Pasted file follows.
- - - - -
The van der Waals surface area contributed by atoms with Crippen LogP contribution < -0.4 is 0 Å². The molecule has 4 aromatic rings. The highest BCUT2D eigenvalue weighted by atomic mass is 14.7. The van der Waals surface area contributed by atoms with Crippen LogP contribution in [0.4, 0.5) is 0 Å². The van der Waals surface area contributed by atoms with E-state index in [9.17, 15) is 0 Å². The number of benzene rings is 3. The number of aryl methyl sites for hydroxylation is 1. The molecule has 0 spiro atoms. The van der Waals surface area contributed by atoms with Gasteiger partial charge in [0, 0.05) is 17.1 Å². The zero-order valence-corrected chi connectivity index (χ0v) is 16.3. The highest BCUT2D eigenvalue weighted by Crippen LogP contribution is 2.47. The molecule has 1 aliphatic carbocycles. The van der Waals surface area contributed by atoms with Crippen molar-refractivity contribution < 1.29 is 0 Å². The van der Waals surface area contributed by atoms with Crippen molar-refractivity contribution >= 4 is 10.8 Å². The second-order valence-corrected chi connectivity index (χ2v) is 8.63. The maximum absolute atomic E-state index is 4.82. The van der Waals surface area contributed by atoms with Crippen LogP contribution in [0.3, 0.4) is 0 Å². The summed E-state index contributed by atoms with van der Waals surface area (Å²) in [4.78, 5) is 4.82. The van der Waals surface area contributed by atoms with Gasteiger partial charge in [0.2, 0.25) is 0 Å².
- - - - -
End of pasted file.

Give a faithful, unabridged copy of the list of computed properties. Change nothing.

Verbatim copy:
The van der Waals surface area contributed by atoms with Crippen LogP contribution < -0.4 is 0 Å². The molecule has 4 aromatic rings. The highest BCUT2D eigenvalue weighted by atomic mass is 14.7. The van der Waals surface area contributed by atoms with Crippen LogP contribution in [0.4, 0.5) is 0 Å². The van der Waals surface area contributed by atoms with E-state index in [9.17, 15) is 0 Å². The number of benzene rings is 3. The number of aryl methyl sites for hydroxylation is 1. The molecule has 0 spiro atoms. The van der Waals surface area contributed by atoms with Gasteiger partial charge in [0, 0.05) is 17.1 Å². The zero-order valence-corrected chi connectivity index (χ0v) is 16.3. The highest BCUT2D eigenvalue weighted by Crippen LogP contribution is 2.47. The molecule has 1 aliphatic carbocycles. The van der Waals surface area contributed by atoms with Crippen molar-refractivity contribution < 1.29 is 0 Å². The van der Waals surface area contributed by atoms with Crippen molar-refractivity contribution >= 4 is 10.8 Å². The second-order valence-corrected chi connectivity index (χ2v) is 8.63. The maximum absolute atomic E-state index is 4.82. The van der Waals surface area contributed by atoms with Crippen LogP contribution in [0.3, 0.4) is 0 Å². The summed E-state index contributed by atoms with van der Waals surface area (Å²) in [4.78, 5) is 4.82. The van der Waals surface area contributed by atoms with Gasteiger partial charge in [0.2, 0.25) is 0 Å².